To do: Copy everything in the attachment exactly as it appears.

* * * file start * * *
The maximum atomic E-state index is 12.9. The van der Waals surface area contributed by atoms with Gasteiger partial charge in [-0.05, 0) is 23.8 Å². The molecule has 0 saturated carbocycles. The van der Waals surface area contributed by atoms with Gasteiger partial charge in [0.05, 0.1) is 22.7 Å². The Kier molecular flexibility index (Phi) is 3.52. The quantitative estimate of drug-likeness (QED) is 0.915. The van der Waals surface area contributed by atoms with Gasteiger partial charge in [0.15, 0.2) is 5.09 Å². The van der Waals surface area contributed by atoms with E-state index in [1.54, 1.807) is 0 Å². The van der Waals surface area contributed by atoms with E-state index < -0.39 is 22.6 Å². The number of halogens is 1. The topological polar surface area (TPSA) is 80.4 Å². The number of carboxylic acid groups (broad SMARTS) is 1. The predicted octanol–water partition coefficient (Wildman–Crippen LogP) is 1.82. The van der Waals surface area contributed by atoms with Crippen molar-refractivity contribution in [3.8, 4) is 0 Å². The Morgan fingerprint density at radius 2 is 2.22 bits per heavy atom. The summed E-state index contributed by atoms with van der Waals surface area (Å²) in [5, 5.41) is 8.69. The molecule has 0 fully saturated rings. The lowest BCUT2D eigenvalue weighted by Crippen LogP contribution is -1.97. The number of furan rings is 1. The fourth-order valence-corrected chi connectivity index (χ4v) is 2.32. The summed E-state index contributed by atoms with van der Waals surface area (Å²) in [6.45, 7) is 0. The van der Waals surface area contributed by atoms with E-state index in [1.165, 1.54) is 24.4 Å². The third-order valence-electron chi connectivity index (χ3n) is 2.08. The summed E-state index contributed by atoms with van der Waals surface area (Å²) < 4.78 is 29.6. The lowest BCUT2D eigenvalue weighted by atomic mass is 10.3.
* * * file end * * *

The maximum atomic E-state index is 12.9. The van der Waals surface area contributed by atoms with Gasteiger partial charge in [-0.05, 0) is 23.8 Å². The molecule has 0 saturated carbocycles. The van der Waals surface area contributed by atoms with Gasteiger partial charge in [0.05, 0.1) is 22.7 Å². The Kier molecular flexibility index (Phi) is 3.52. The quantitative estimate of drug-likeness (QED) is 0.915. The van der Waals surface area contributed by atoms with Gasteiger partial charge in [0.15, 0.2) is 5.09 Å². The van der Waals surface area contributed by atoms with E-state index in [1.54, 1.807) is 0 Å². The van der Waals surface area contributed by atoms with E-state index < -0.39 is 22.6 Å². The number of halogens is 1. The topological polar surface area (TPSA) is 80.4 Å². The number of carboxylic acid groups (broad SMARTS) is 1. The predicted octanol–water partition coefficient (Wildman–Crippen LogP) is 1.82. The van der Waals surface area contributed by atoms with Crippen molar-refractivity contribution in [3.8, 4) is 0 Å². The Morgan fingerprint density at radius 2 is 2.22 bits per heavy atom. The summed E-state index contributed by atoms with van der Waals surface area (Å²) in [5, 5.41) is 8.69. The molecule has 0 fully saturated rings. The lowest BCUT2D eigenvalue weighted by Crippen LogP contribution is -1.97. The number of furan rings is 1. The fourth-order valence-corrected chi connectivity index (χ4v) is 2.32. The summed E-state index contributed by atoms with van der Waals surface area (Å²) in [6.45, 7) is 0. The van der Waals surface area contributed by atoms with E-state index in [1.165, 1.54) is 24.4 Å². The third-order valence-electron chi connectivity index (χ3n) is 2.08. The summed E-state index contributed by atoms with van der Waals surface area (Å²) < 4.78 is 29.6. The lowest BCUT2D eigenvalue weighted by atomic mass is 10.3.